Analyzing Character eBook

This eBook from the Gutenberg Project consists of approximately 522 pages of information about Analyzing Character.
best in engineering who are medium in texture.  The fine-textured individual, however, if he is qualified for engineering, will take up some of the finer, higher grades of it and make fine and delicate material or machinery, or will engage in some form of engineering which requires only intellectual work.  Practically all successful engineers are of the bony and muscular type or some modification of this type.  This is the type which naturally takes interest in construction, in machinery, and in material accomplishment and achievement.  Engineering practice usually requires painstaking accuracy and exactitude.  Indeed, this is perhaps more than any other one qualification fundamental for success in engineering.


This, then, is the composite photograph of the successful professional man:  He is more mental than physical; more scientific, philosophic, humanitarian, and idealistic than commercial; more social and friendly than exclusive and reserved; more ambitious for professional high standing or achievement than for wealth or power.  Unless the aspirant to professional honors has some or all of these qualifications in a considerable degree, he would better turn his attention to some other vocation where there is not so much competition.  Those who have some, but not all, of these qualities would do well in other vocations, such as literature, finance, commerce, or manufacture.  Many physicians become authors, inventors, or financiers; many lawyers become financiers or manufacturers; many engineers become good advertising men, manufacturers, or merchants.  All such would have done better to begin in the vocation to which they afterward turned.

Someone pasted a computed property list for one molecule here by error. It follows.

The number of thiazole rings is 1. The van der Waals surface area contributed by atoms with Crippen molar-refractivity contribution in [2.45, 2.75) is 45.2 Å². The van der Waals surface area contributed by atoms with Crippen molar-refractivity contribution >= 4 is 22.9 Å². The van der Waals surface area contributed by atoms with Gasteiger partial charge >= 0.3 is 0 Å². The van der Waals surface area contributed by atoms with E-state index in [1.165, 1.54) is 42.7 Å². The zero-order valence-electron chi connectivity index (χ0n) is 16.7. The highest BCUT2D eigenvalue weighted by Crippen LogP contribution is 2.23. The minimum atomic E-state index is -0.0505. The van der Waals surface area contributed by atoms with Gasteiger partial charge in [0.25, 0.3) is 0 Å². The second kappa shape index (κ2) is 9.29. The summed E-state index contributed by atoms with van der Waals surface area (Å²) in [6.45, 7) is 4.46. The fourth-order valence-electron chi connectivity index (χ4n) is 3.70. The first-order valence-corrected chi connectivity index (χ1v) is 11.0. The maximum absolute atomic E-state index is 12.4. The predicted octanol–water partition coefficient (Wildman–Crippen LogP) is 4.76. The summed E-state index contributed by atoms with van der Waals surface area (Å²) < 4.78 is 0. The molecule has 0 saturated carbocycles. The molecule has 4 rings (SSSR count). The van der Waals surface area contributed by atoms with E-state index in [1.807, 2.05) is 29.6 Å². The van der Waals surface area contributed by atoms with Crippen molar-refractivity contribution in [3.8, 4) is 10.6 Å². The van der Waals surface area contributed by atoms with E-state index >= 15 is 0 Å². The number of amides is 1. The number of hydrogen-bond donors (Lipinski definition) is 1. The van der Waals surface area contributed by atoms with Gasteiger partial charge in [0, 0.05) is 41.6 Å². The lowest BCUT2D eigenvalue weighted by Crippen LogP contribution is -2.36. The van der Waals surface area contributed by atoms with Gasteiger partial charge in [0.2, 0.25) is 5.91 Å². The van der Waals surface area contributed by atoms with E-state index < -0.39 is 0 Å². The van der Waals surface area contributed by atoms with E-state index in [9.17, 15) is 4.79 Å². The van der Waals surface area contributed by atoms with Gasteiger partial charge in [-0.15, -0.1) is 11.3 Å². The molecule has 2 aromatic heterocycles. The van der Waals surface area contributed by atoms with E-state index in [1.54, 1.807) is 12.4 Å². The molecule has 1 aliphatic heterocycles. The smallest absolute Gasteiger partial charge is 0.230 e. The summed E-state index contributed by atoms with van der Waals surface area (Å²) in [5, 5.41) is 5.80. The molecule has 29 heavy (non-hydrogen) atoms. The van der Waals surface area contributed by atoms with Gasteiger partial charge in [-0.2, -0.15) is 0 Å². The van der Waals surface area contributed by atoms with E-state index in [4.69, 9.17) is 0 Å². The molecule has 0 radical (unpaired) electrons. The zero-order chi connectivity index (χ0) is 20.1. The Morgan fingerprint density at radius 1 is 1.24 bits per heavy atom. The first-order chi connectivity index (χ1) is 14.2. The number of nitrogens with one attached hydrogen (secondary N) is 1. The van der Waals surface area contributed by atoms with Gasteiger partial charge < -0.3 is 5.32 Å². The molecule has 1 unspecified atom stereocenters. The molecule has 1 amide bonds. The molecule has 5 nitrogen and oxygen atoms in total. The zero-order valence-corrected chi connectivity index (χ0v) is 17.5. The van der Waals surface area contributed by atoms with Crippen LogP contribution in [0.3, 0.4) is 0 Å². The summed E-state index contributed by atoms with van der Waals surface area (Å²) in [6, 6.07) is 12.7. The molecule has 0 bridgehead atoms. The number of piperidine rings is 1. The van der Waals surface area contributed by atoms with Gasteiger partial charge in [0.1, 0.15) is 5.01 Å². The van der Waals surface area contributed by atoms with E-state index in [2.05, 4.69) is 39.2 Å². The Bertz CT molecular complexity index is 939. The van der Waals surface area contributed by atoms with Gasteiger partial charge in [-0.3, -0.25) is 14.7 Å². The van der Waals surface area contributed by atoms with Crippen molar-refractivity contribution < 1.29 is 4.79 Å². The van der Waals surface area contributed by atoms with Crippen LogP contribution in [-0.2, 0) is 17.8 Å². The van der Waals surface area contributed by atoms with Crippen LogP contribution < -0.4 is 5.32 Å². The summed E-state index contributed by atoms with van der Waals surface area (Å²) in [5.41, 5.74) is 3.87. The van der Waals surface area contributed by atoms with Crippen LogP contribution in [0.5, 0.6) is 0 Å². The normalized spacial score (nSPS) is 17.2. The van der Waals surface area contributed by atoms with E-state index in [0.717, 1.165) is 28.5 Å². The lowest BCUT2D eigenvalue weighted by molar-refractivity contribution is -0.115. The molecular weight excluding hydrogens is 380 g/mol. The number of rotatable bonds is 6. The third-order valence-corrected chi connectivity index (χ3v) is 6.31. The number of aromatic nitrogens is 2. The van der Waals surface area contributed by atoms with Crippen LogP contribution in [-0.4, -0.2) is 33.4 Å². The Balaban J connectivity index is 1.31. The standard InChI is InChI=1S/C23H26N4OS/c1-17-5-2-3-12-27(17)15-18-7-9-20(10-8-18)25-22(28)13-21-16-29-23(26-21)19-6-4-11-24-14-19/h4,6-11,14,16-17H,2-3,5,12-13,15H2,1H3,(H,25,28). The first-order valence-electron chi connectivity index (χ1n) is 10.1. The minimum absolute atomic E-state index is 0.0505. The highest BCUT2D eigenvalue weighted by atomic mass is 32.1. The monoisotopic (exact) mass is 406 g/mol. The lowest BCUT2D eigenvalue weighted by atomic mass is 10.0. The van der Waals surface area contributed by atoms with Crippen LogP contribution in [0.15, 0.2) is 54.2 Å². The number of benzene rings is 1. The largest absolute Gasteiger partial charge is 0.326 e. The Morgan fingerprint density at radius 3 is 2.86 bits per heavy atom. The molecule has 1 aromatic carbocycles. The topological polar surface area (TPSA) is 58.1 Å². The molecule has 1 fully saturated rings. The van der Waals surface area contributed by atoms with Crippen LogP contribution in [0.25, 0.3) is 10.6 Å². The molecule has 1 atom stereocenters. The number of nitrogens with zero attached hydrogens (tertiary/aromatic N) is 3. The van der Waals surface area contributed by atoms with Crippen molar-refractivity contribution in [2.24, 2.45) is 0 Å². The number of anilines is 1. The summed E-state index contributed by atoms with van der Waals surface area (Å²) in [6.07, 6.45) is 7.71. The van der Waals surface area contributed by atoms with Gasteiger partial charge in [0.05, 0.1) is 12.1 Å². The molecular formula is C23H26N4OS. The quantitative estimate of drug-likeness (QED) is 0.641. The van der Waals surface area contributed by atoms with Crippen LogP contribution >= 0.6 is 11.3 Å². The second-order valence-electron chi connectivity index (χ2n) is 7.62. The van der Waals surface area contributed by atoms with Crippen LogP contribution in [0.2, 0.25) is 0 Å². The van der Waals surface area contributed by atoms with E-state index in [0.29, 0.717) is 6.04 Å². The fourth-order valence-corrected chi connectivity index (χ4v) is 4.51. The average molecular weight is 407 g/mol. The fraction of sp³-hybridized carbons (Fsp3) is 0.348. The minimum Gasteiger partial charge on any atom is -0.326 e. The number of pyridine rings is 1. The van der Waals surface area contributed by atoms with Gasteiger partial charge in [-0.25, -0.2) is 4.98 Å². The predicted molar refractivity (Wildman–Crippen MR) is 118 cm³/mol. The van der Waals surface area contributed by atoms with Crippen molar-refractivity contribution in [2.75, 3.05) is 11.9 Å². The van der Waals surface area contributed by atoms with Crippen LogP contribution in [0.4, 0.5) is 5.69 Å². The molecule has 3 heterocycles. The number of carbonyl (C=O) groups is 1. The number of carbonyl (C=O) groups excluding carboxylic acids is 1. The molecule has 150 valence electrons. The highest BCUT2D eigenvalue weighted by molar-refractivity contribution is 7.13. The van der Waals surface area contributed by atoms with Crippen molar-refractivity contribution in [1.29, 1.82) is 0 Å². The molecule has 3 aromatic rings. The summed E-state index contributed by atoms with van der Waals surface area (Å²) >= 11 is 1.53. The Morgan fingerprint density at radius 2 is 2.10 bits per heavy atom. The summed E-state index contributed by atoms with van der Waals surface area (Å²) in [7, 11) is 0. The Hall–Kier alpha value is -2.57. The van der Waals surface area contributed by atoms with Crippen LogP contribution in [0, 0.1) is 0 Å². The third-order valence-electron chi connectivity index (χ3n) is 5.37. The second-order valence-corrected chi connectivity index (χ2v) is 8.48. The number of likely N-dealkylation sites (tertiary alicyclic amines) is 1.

A good rule for the young man or the young woman to follow is to make up his or her mind to enter some other vocation rather than a profession unless he or she is markedly well qualified to outdistance the crowd of mediocre competitors and make an unusual success.

[Illustration:  Photo by Paul Thompson.  FIG. 41.  Front face view of ex-Senator Root.  The width of head, large, but well-formed and well-balanced features, firm mouth, chin and jaw, and expression of alertness and confident strength all indicate the unusually well qualified executive.]

[Illustration:  Copyright, by Rockland, New York.  FIG. 42.  Rev. Henry Ward Beecher.  A man of marked personality, shrewdness, ambition, courage, determination, self-reliance, persistence, and energy.  Added to these were humanitarianism, reverence, optimism, kindliness, humor, eloquence, and organizing ability.  Note high, dome-like head; prominent brows; fulness of the eyes and surrounding tissues; large, bony nose; long upper lip; firm mouth; square jaw and prominent chin; large, well-formed ears; short fingers, and shrewd, kindly expression.]

[Illustration:  FIG. 43.  Rufus Isaacs, Baron Reading, Lord Chief Justice of England.  Keen, penetrating, alert, analytical, resolute, self-reliant, courageous, persistent, non-sentimental, practical financial.  Note comparatively low, wide forehead, long upper lip, thin lips, square-set jaw and chin, long, large nose, with somewhat depressed tip, large ears, and flatness of the top of the head.]

Project Gutenberg
Analyzing Character from Project Gutenberg. Public domain.
Follow Us on Facebook